But, of course, you still have to try the case. You have to get in front of a jury. You have to show the jury the problems with the prosecutor's case, and that case had been tried once before with a hung jury. So, it was the same facts, but you never know what a jury will do—twelve people from the community. You don't know those people. They come in with certain biases.
Sometimes good for the defense; occasionally bad for the defense. As the defense attorney, it's up to you to ferret that out and figure out which of these jurists will be fair to your client and which will not be fair to your client. Then, you chose the jury, and ultimately, in the end, you're arguing to that jury that your client should be found not guilty.
So, if you want the best – I don't care if your case is a who-done-it case or an identification case where there are witnesses. Still, they're having trouble identifying your client, or maybe it's one of those cases where there's no question your client did whatever violent act. They're claiming it is attempted murder, but they were defending themselves. It was self-defense.
The other person was using deadly force against them or threatening them, had a weapon, whatever the case may be, and was defending themselves.
So, if someone comes at you in California with deadly force and you use deadly force to defend yourself, and you do so lawfully, you can be found not guilty, even if you were the one that shot the person or stabbed the person, or whatever it is that they're claiming you did that was unlawful.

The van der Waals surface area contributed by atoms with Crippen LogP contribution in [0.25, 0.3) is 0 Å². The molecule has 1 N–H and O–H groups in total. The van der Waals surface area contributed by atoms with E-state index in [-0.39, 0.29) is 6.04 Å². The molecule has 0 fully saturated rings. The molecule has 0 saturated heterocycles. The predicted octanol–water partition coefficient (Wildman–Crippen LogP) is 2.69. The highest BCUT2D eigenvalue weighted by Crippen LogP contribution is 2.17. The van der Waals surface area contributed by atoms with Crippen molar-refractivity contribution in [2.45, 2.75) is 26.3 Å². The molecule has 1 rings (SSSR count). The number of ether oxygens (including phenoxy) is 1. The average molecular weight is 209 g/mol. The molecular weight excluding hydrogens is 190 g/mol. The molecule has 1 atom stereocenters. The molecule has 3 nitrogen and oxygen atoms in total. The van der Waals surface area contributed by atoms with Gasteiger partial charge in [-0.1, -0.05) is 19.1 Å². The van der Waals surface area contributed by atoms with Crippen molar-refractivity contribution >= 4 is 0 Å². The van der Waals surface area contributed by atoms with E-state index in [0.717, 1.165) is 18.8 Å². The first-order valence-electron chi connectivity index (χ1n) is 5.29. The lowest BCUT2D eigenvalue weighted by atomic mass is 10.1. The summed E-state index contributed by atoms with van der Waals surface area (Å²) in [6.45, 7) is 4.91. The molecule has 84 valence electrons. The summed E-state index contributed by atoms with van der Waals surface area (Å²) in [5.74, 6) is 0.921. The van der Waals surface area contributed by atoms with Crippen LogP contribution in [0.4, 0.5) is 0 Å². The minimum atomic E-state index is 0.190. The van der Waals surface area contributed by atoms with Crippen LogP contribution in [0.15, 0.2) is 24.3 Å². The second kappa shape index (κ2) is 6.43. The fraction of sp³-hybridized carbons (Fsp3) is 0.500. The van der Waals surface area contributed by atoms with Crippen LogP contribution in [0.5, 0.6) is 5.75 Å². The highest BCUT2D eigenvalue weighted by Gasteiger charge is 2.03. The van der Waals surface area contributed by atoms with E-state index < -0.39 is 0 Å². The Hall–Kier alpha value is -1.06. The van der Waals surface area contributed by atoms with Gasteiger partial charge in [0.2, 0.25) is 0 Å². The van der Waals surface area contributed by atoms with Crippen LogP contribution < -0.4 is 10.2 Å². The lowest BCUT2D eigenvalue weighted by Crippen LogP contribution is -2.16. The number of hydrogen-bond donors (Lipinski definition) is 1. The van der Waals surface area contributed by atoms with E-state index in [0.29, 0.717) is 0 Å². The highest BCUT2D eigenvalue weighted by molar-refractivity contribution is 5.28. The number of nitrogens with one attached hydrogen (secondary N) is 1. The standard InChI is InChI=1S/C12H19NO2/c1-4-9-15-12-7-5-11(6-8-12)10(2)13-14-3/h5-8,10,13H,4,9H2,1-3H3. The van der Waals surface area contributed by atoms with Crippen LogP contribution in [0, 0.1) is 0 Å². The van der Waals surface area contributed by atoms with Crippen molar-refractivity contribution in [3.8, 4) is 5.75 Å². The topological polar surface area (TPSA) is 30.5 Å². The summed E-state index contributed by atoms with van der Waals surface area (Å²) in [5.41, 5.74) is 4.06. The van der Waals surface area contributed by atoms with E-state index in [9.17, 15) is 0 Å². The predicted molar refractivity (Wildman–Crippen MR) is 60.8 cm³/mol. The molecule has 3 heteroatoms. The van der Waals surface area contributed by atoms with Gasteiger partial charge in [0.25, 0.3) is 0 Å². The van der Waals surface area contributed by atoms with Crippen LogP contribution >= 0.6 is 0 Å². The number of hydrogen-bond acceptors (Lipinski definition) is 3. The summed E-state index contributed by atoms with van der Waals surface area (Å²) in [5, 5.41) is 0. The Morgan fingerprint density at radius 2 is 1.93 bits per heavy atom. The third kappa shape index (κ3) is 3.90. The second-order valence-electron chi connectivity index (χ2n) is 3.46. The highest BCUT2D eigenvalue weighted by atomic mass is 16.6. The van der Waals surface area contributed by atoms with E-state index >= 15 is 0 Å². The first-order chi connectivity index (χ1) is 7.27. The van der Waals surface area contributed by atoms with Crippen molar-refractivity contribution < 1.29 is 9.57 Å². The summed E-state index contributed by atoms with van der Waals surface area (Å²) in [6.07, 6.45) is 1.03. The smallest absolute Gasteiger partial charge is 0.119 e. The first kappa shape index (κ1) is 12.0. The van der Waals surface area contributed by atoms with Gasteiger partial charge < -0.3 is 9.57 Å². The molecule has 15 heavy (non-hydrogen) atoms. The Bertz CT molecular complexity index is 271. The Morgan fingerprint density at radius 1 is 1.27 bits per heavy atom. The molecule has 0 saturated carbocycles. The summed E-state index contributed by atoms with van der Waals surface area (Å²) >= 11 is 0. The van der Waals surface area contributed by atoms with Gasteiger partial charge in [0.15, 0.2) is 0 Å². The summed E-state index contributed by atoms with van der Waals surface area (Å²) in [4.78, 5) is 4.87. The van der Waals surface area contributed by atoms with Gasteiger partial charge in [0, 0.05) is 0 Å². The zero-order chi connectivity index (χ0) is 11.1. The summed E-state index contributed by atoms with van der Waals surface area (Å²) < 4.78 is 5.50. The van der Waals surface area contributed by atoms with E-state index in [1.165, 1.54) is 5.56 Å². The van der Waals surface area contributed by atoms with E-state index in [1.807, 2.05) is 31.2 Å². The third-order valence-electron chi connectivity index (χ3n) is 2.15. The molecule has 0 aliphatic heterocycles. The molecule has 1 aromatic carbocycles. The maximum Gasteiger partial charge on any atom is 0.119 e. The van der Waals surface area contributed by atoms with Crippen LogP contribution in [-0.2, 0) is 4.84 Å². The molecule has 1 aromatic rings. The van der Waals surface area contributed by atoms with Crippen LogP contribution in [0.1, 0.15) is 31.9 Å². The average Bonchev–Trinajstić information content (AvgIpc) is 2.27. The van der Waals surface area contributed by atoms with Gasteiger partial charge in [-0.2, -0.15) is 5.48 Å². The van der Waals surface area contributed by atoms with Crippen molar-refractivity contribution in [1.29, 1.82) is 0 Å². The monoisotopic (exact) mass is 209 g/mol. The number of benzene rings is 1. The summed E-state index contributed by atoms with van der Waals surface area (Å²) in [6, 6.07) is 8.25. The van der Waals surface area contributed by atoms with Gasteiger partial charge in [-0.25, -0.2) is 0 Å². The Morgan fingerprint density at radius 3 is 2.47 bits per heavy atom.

Learn How the Hedding Law Firm Can Help You
I'm telling you right now when it comes to an attempted murder case, where you're facing the rest of your life in prison – either you or your loved one – your attorney, makes a huge difference.
Some of these cases can go either way, and if you don't have the best attorney – if your attorney is not as good or better than the prosecutor – you have a real problem. You need a criminal attorney to figure out how to deal with the case:
- whether to fight the attempted murder allegations;
- take the case to trial, or
- whether or not a plea bargain is the best solution for you.
I've been doing this for 30 years. I've worked for the DA's office; I've worked for a Superior court judge, and I've worked for people just like you or your loved one as a defense attorney since the early 1990s, winning cases just like yours. Sometimes we win them; sometimes, we negotiate them.
If you want to know how to get a not guilty verdict, I've given you an idea, and one of the biggest things that are crucial is that your attorney can go to war against the prosecutors and fight to get the result you must have. Hedding Law Firm is based in Los Angeles County, and we offer a free case consultation by phone or use our contact form.
Related Content: Why Are Jury Instructions Important to a California Trial?